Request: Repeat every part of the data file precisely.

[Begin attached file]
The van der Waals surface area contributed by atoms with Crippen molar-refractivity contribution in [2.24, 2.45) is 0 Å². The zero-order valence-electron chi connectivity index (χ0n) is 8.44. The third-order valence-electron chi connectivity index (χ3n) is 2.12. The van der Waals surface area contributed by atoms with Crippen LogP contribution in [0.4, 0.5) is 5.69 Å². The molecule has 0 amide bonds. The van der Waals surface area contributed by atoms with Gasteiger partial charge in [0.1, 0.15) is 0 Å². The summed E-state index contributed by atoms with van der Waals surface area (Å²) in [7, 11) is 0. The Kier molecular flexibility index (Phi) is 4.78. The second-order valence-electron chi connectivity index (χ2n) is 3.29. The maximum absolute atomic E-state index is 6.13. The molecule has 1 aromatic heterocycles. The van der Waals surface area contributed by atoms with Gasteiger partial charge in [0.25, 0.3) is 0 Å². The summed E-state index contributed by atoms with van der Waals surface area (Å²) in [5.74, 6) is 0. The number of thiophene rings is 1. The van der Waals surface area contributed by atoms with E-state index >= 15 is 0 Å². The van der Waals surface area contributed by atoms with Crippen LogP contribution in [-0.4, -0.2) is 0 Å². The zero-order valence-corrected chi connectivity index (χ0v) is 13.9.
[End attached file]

The van der Waals surface area contributed by atoms with Crippen molar-refractivity contribution in [2.24, 2.45) is 0 Å². The zero-order valence-electron chi connectivity index (χ0n) is 8.44. The third-order valence-electron chi connectivity index (χ3n) is 2.12. The van der Waals surface area contributed by atoms with Crippen LogP contribution in [0.4, 0.5) is 5.69 Å². The molecule has 0 amide bonds. The van der Waals surface area contributed by atoms with Gasteiger partial charge in [0.1, 0.15) is 0 Å². The summed E-state index contributed by atoms with van der Waals surface area (Å²) in [7, 11) is 0. The Kier molecular flexibility index (Phi) is 4.78. The second-order valence-electron chi connectivity index (χ2n) is 3.29. The maximum absolute atomic E-state index is 6.13. The molecule has 1 aromatic heterocycles. The van der Waals surface area contributed by atoms with Gasteiger partial charge in [0.25, 0.3) is 0 Å². The summed E-state index contributed by atoms with van der Waals surface area (Å²) in [5.74, 6) is 0. The number of thiophene rings is 1. The van der Waals surface area contributed by atoms with E-state index >= 15 is 0 Å². The van der Waals surface area contributed by atoms with Crippen LogP contribution in [-0.4, -0.2) is 0 Å². The zero-order valence-corrected chi connectivity index (χ0v) is 13.9.